Letter for Aug. 29, 2015
Jones Act to blame for Hawaii costs
In a recent letter Loyd Clayton asked why it is so expensive to ship items from the Mainland to here. Loyd, if you’re reading this, you’d better sit down.
The culprit is the Jones Act, also known as the Merchant Marine Act of 1920. That’s right, it’s been around for nearly 100 years. The objective of the Jones Act? Pretty simple.
In the preamble it states this: “… to ensure a vibrant United States maritime industry.”
Seems harmless, doesn’t it?
It’s not. Under the act, any ship that transports cargo between two U.S. ports, say, San Francisco and Honolulu, must be U.S. flagged, U.S. crewed, U.S. owned and U.S. built. It excludes any foreign country from competing with U.S. ships for Hawaii’s trade. In effect, the Jones Act subsidizes the domestic shipping industry and gives them a monopoly on trade to Hawaii, as well as carte blanche to charge any rate they darn well please.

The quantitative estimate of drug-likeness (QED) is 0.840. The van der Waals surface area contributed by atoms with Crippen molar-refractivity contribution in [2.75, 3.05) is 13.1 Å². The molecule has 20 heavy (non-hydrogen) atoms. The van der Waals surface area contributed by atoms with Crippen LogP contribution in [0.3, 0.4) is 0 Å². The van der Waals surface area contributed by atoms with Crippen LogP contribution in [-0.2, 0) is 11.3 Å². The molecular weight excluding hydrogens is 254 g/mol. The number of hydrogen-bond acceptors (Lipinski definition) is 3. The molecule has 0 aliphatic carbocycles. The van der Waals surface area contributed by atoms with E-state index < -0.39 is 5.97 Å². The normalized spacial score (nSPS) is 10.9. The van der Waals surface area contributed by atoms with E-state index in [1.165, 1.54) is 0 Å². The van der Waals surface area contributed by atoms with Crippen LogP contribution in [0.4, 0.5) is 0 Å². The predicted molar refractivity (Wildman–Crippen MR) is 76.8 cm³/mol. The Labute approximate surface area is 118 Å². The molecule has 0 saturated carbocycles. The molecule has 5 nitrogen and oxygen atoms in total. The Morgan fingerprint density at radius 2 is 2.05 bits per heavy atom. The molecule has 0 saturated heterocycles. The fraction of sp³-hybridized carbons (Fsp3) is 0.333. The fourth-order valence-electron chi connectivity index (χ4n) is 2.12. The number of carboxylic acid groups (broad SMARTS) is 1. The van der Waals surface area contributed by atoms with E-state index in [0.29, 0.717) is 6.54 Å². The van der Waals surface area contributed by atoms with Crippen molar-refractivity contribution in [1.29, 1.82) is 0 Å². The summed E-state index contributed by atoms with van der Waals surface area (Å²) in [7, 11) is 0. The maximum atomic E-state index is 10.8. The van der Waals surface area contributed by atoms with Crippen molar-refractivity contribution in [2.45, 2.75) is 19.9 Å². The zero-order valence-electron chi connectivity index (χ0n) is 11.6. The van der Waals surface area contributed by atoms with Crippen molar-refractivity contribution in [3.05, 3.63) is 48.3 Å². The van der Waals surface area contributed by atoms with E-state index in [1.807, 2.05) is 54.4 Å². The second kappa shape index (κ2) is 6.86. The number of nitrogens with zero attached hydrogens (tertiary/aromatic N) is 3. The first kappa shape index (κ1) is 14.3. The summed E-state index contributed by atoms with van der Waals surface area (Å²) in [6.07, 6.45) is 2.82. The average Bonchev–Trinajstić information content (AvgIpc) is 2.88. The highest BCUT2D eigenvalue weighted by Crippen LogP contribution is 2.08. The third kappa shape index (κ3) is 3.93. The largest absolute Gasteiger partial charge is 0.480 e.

Is it fair?
Hardly. The World Economic Forum and Federal Reserve Bank in New York concluded that the Jones Act hinders economic development. But don’t bother raising a stink because no one is going to listen to you — not the bigger businesses, like Matson, who make a whole lot of money because of the act, or our congressional delegation, who say that “creating and maintaining an American-owned and-operated fleet would be crucial in times of war and other emergencies.” (Funny, I didn’t realize we were that close to another war.) If that’s not enough, the coalition that supports the Jones Act includes politicians from shipbuilding states, so changing any part of the act would endanger the coalition.
Finally, there’s the money angle. The Hawaiian Islands are hundreds of miles away from major shipping routes, so it wouldn’t be profitable for foreign carriers to change course in mid-stream and make a stop in Hawaii just to drop off a bunch of bananas.